When I had anal cancer, they were constantly pulling blood out of me. Every doctor I saw wanted to run the same tests on me, over and over again. Sometimes I’d just had seven vials of blood drawn for the exact same test a day or two earlier. I felt like I was constantly asking, “Are you expecting a different result this time?” I just couldn’t see how my results could change drastically in such a short period of time.
Usually when I asked why a test was being done again, the doctor would say that he or she hadn’t been the one to order it originally or that they didn’t have access to the original results. I was getting my care though through a system where I knew other doctors could locate past test results, so that just didn’t make sense to me.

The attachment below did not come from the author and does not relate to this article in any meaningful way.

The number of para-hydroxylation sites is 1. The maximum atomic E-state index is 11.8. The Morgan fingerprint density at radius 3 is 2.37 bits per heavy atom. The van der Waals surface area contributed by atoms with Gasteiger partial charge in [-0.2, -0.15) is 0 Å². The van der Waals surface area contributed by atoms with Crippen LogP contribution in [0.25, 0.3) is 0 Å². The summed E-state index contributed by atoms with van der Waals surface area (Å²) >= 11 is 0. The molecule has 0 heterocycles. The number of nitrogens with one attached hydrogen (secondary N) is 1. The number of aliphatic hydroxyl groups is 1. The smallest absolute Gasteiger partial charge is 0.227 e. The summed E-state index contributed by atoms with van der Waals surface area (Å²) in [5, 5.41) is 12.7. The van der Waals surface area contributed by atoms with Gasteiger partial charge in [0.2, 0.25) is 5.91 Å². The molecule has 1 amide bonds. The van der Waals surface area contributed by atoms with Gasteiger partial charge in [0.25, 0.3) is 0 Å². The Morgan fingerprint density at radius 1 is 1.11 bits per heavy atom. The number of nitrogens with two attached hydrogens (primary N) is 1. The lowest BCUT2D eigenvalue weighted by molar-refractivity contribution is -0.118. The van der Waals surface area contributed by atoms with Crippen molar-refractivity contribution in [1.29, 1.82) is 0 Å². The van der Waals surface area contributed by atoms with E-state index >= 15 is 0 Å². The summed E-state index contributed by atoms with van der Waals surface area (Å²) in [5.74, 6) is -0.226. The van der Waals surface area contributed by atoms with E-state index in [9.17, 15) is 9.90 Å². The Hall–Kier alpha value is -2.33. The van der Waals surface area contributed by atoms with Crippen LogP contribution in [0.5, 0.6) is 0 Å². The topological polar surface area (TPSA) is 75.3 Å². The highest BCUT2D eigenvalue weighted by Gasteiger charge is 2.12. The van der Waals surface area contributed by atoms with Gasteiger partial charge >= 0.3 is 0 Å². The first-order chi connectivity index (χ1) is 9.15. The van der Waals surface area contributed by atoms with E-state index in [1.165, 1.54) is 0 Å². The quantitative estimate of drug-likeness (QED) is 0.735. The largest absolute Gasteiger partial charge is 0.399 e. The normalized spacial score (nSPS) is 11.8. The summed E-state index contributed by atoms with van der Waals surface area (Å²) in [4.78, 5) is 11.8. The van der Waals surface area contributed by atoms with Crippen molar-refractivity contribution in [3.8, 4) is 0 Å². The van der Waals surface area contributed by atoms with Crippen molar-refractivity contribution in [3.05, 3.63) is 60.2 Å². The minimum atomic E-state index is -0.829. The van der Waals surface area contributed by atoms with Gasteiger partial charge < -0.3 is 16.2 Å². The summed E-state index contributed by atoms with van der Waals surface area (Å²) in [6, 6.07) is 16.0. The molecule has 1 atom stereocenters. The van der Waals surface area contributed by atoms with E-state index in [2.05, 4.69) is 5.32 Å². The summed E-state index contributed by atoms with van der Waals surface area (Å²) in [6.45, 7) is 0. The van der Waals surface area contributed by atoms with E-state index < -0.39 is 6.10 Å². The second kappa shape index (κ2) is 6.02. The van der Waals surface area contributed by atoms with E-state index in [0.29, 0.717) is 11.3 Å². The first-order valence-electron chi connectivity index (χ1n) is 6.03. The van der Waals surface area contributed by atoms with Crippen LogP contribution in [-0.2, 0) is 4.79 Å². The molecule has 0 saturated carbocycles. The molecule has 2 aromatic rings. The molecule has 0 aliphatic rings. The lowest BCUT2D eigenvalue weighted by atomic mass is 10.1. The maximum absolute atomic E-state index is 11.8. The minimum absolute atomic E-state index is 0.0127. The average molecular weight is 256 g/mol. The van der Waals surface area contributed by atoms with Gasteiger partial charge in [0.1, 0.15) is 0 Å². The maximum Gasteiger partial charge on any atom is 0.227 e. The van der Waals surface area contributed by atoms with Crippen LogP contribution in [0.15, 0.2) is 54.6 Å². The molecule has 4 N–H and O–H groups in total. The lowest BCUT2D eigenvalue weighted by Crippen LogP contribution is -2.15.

Some of my doctors told me that they wanted to run additional tests because there could have been errors in the labs. I was already facing a life-threatening situation, and to hear that your doctors don’t have faith in their own labs makes you wonder who you really can trust.
In addition to the repeated blood tests, I also had six scopes in less than one month.
One was down my throat and into my stomach, and the other five were all anal. I couldn’t figure out what could have changed so much in one month to need so many scopes. I feel like either I had what they were looking for and trying to diagnose, or I didn’t. Why did they need to keep repeating the same tests so many times within such a short timeframe?
The biggest thing that I learned throughout this all is that you need to be proactive.
You can’t just sit back. If you do, you’ll get swept along in the stream and they’ll do whatever they want with you, even if it means repeating tests, over and over again.
So make sure you ask questions. Ask if you really need each test, and why. And find out what will happen if you don’t get it.
Galen G., California